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Old 10-13-06, 03:07 PM   #1
Sandwarrior
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Not going to be riding for a while

I was out Thursday, a beautiful sunny (albeit cold) day. Getting started on my usual 32 mile ride, and about 7 miles into the trail, my left pedal starts to wobble. I stopped to check this out, only to find that my pedal is not the problem, it is the crank arm and where it attaches to the bike. I head back, coasting only since I don't want to damage the crank. About 200 yards from the turnaround, it falls off anyway. Well I suppose its a good thing I am up hill from the house. Still, I ended up walking about 1mile, and now the bike has to go back to the LBS where I bought it. I can't do it till Monday though. I am working all weekend. I do hope they can get it repaired in one day. I certainly don't want to be without my bilke for very long I also hope that this will be covered by the warranty. I only bought it in April
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Old 10-13-06, 03:10 PM   #2
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So sorry!

That is one of the best reasons(excuses) to have 2 bikes!

Hope it gets fixed.
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Old 10-13-06, 06:41 PM   #3
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I had a similar event last year on my p8. I just continued to ride, pushing in with my left leg as I pedaled. Then tightened it at home. It was the first time ever that the crank had come loose on a bike I have owned since 1985
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Old 10-14-06, 01:57 PM   #4
John E
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Ideally, the left crank should be affixed with a left-threaded bolt, but this was tried only once, to my knowledge, by Shimano, I believe. A dab of blue LocTite on the left crank's fixing bolt is probably a good idea. On a similar note, be sure to torque your car's lugbolts/nuts properly, particularly those on the left side.
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Old 10-14-06, 11:30 PM   #5
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That's probably a five-minute, $5 fix, unless you've rounded out the hole in the crankarm. Then it's a five-minute, $150 fix. I'd mention the warranty angle, on the basis that a crankbolt that was properly torqued when it left the shop wouldn't have worked loose, but I also understand the shop's probable defense: If you rode the bike after you realized the crankarm was loose, everything that happened after that was on you. Then you say, "But I was far from home" and they say "if you'd done proper maintenance, it wouldn't have come loose" and everybody's unhappy.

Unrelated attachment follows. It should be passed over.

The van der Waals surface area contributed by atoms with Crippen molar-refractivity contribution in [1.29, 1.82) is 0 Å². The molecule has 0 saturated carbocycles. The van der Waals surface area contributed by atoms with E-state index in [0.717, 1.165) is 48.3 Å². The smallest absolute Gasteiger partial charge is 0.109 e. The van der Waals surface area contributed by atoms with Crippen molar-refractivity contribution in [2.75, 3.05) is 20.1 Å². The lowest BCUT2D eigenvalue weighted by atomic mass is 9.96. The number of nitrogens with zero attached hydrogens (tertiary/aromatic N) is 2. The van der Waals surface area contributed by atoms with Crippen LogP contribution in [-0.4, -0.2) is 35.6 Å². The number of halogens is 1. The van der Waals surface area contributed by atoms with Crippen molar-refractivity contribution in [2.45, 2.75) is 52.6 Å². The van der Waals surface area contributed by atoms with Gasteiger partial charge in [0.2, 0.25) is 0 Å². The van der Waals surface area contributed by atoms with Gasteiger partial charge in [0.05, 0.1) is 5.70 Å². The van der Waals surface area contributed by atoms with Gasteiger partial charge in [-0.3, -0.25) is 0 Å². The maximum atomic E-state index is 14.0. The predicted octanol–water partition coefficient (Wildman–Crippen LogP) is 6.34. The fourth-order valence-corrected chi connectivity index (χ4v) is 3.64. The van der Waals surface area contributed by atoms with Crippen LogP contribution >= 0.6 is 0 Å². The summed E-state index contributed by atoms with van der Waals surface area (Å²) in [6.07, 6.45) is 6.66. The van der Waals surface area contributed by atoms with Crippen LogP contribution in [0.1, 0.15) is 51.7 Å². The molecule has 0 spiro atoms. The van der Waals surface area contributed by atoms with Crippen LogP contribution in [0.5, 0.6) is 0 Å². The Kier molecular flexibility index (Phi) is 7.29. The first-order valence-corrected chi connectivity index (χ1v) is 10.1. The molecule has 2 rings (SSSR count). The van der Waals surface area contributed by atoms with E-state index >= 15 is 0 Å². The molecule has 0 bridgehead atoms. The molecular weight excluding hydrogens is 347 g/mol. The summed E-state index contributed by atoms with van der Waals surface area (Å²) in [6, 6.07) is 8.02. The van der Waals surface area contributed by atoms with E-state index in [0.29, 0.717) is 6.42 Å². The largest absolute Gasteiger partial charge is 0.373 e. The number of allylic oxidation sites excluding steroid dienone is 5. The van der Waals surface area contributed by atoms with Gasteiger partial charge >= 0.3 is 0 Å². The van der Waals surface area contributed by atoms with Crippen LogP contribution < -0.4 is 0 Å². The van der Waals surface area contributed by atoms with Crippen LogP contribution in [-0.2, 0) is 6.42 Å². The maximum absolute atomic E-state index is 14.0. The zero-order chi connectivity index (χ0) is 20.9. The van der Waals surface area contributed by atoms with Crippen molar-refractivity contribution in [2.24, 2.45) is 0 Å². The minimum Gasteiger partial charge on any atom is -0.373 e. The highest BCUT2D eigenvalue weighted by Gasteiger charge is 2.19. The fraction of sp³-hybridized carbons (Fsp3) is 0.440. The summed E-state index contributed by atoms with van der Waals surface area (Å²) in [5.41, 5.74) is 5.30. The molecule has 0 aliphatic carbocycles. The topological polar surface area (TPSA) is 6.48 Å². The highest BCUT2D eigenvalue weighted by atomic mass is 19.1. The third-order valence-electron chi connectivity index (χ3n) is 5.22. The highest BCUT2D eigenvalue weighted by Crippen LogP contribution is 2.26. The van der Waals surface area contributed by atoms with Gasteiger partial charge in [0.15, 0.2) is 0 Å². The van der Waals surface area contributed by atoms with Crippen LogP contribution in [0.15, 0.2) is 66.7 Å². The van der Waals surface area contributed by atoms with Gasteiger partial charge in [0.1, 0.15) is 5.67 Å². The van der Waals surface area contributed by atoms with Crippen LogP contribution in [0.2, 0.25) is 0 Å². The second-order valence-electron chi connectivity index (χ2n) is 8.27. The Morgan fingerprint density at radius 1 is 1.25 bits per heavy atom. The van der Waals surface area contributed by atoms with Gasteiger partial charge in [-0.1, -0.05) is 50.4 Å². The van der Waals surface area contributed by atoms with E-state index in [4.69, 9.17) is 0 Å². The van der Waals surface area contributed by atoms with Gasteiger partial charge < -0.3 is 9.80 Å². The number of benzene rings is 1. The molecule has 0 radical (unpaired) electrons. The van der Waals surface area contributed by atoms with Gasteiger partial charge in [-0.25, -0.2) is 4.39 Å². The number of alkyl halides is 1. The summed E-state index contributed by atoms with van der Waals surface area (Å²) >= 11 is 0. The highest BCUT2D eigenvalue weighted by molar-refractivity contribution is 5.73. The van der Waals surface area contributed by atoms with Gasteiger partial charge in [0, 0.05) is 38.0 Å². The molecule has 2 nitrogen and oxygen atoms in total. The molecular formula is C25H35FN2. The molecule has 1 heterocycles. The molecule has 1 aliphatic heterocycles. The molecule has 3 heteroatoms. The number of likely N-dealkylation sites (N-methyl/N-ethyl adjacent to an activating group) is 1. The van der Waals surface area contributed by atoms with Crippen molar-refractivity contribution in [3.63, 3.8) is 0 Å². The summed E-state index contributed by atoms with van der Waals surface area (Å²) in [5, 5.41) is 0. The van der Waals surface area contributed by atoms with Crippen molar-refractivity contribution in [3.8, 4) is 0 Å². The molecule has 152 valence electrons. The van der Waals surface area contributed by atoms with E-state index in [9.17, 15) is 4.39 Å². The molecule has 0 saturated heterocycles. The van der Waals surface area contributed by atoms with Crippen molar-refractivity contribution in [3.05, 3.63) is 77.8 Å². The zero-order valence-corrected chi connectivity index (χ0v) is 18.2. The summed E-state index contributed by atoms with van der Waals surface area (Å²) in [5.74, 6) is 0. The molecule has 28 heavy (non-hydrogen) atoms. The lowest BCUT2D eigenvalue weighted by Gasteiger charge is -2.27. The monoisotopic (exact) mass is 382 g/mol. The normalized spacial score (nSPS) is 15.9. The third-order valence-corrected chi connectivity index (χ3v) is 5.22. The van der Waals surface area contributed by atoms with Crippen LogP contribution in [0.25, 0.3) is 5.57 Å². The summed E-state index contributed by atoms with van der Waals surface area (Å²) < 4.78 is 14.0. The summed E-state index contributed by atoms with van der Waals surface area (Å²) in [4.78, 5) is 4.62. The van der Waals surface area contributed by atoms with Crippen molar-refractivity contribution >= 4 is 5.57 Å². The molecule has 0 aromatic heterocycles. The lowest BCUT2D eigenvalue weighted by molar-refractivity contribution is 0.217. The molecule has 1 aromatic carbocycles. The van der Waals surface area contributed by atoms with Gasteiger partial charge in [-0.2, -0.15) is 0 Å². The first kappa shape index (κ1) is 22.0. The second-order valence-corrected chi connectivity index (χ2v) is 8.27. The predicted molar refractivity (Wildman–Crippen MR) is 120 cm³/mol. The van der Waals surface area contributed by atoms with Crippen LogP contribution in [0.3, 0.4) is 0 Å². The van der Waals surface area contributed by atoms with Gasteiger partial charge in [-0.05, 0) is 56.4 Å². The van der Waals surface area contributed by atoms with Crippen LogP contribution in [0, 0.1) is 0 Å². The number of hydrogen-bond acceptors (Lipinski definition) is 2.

But I still say a bike that was assembled right when it left the shop wouldn't lose a crankarm.
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Old 10-14-06, 11:49 PM   #6
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Good Heavens.....I've ridden one bike (shame on me) without removing or tightening the crank arm for 8 years. You've had that crankarm on for only 6 months. They damned sure better cover it themselves...faulty assembly is a reflection on them.
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Old 10-15-06, 05:38 AM   #7
Wino Ryder
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You damn skippy. The bike shop bought that problem, even if you did round out the crankarm. Take it back and make them fix it
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Old 10-15-06, 06:13 AM   #8
Wil Davis
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Sounds like a good reason to take a new bike in to have everything checked after the first couple of hundred miles…

- Wil
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Old 10-15-06, 07:32 AM   #9
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I took the bike back in May for a 30 day free maintenance/ adjustment. I had some problems with the rear deraileur not shifting properly and they took care of it in a matter of minutes. I suppose I could have fixed the crank myself had the bolt not fallen out on the trail somewhere. When I first noticed the problem and stopped to check it, the bolt was still in and I could not remove the crank ( I would have taken it off at that point to avoid further damage). As it is, I coasted down the hill (Cherry creek Spillway) to the light at Yale. About 200 yards from where I turned around, the crank just fell off. I did not pedal at all. My foot was resting on the center boom.

On another note, I find it odd too, that the crank would fall off like that. I have ridden my Giant Sedona from 1994 until 2004. I had the crank set changed 3 times during those years and never once did the crank come loose and fall off. I had a Roadmaster, that my mom bought for me when we lived in CA, that had a pedal corrode and fall off, but this is a first.
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